“I was standing by the machine. It beeped and the officer told me to blow. I blew and blew. The officer got really mad and told me that I was messing with the machine. He said I had to do it again. He took out one ticket and put in another. The next time I blew again…really hard. He told me that I was being difficult and told me that he was going to say I was refusing to take the test. This was horrible.” -Client Testimonial-
WHAT AN INVALID SAMPLE IS NOT
After hearing a story like the one above, the client hands you two pink BAC DataMaster tickets each showing a “invalid sample” reading. You can assure your client that he or she was not doing anything wrong. An “invalid sample” reading is NOT an indication that your client did not provide an adequate breath sample. If your client was fake-blowing or sucking in on the machine, it would produce a different result. The machine will produce an “INCOMPLETE TEST” or a “SUBJECT REFUSED? <y/n> response, depending on the particular software that the BAC DataMaster is using. In fact, if the machine does produce an “invalid sample” when someone sucks in, it represents a failure of the one-way valve and is indicative of a faulty machine. You should make a point of checking multiple calibrations to determine if the machine has been or should be taken out of service for repair.
WHAT AN INVALID SAMPLE IS NOT (PART II)
BAC DataMaster Sample Acceptance Parameters: 1. Minimum flow rate (~3.7 liters per minute) must be maintained; 2. Increase from one two-consecutive point average to the next be less than or equal to 0.001 g/210 L; 3. Minimum total volume of 1.5 liters must be delivered (that is less air than a two liter bottle of pop); and 4. Flow rate must drop below threshold (~3.7 liters per minute). An “invalid sample” result does not mean that your client blew saliva or another foreign body into the sample chamber. The plastic mouthpiece has a special chambered design which would prevent any saliva from getting into the chamber. As counsel, you should also guard against jumping to the conclusion that the “invalid sample” result was due to G.E.R.D. (Gastroesophageal reflux disease). This is but one of many pieces that you will need to construct a winning G.E.R.D. defense.
WHAT AN INVALID SAMPLE IS NOT (PART III)
Whenever you have a client tell you that the officer accused him or her of manipulating the blow when the machine renders an “invalid sample” test this means that you have an ill-informed or poorly trained operator. Keep this in your back pocket and move on the officer at the motion to suppress. Lock in the fact that he did not know the cause of the “invalid sample” actually was. This is particularly effective when you are able to present as your theory of the case that the officers “rushed to judgment.” “Ladies and gentlemen of the jury, my client did not stand a chance. See how they treated him unfairly on the field tests and then how wrong the officer was to accuse him of faking a blow. Never once was my client treated as innocent until proven guilty. You can make that right by being fair now.”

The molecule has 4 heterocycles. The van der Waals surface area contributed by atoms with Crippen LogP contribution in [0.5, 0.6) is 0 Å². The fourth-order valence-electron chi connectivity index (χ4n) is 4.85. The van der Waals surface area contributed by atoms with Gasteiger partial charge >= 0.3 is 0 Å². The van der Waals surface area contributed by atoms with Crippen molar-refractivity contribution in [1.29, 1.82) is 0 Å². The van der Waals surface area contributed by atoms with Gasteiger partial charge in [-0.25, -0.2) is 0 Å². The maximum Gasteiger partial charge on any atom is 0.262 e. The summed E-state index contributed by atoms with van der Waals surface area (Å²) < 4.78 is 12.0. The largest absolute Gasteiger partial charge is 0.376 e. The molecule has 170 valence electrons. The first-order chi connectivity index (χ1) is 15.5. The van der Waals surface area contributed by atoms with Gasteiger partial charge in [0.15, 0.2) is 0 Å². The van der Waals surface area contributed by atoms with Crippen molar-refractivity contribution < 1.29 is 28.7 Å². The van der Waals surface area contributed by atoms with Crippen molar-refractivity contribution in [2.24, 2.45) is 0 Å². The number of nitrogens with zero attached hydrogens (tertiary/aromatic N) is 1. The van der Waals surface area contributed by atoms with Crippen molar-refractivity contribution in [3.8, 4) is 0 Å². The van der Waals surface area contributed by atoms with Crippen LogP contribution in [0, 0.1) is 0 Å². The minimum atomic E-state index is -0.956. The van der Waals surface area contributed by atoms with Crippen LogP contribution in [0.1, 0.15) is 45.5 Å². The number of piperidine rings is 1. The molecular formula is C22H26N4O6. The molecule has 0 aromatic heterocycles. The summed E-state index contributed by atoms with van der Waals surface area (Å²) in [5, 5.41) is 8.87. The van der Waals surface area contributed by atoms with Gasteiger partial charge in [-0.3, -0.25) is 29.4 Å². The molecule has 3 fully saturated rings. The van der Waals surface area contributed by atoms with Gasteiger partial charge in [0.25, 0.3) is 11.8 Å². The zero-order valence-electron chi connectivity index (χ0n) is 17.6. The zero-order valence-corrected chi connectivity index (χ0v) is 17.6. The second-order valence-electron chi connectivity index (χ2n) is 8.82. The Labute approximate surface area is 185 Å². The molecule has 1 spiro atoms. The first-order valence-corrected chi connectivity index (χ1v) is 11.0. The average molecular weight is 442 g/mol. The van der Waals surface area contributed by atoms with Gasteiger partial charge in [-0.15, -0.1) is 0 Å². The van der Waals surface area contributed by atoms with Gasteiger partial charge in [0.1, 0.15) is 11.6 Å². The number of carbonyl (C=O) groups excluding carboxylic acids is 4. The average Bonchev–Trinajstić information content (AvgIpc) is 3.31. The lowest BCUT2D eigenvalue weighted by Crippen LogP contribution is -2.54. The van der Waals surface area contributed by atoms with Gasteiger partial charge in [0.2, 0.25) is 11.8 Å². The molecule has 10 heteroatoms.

WHAT AN INVALID SAMPLE IS
An “INVALID SAMPLE” response is an indication of mouth alcohol from the refluxing of alcohol containing stomach contents on the BAC DataMaster or alcohol trapped in the oral cavity. If you can imagine that a normal breath sample is represented by a bell-shaped curve. The presence of mouth alcohol sufficiently alters that bell shaped curve so as to alert the machine that it should kick the test out. This is done by a part of the machine known as the “slope detector.” A negative slope is characteristic of the presence of mouth alcohol. As the subject blows into the machine, the amount of alcohol in the mouth decreases, thereby decreasing the alcohol concentration the machine measures. The machine samples the alcohol concentration in the sample chamber every ¼ seconds. A negative slope occurs when three consecutive negative comparisons of two-point averages are obtained.
WHAT AN INVALID SAMPLE IS (PART II)
Some of the cause of mouth alcohol may include: food, vomit, dentures or other foreign materials in the mouth which may contain alcohol, gastroesophageal reflux disease (GERD), or some drug use. Some examples are Nifedipine, Nitroglycerin, Nonsteroidal anti-inflammatory agents (e.g., indomethacin, ibuprofen, naproxen, etc.). According to Dr. Alfred Staubus, “The machine is good at detecting mouth alcohol contamination if only mouth alcohol is present and there is little or no lung air alcohol. Slope detector often does not work if both mouth alcohol and lung air alcohol are present.” It is always a good idea to have an expert get involved in an “invalid sample” case early as they may be of assistance in diagnosing machine issues, or in identifying a valid G.E.R.D. defense scenario.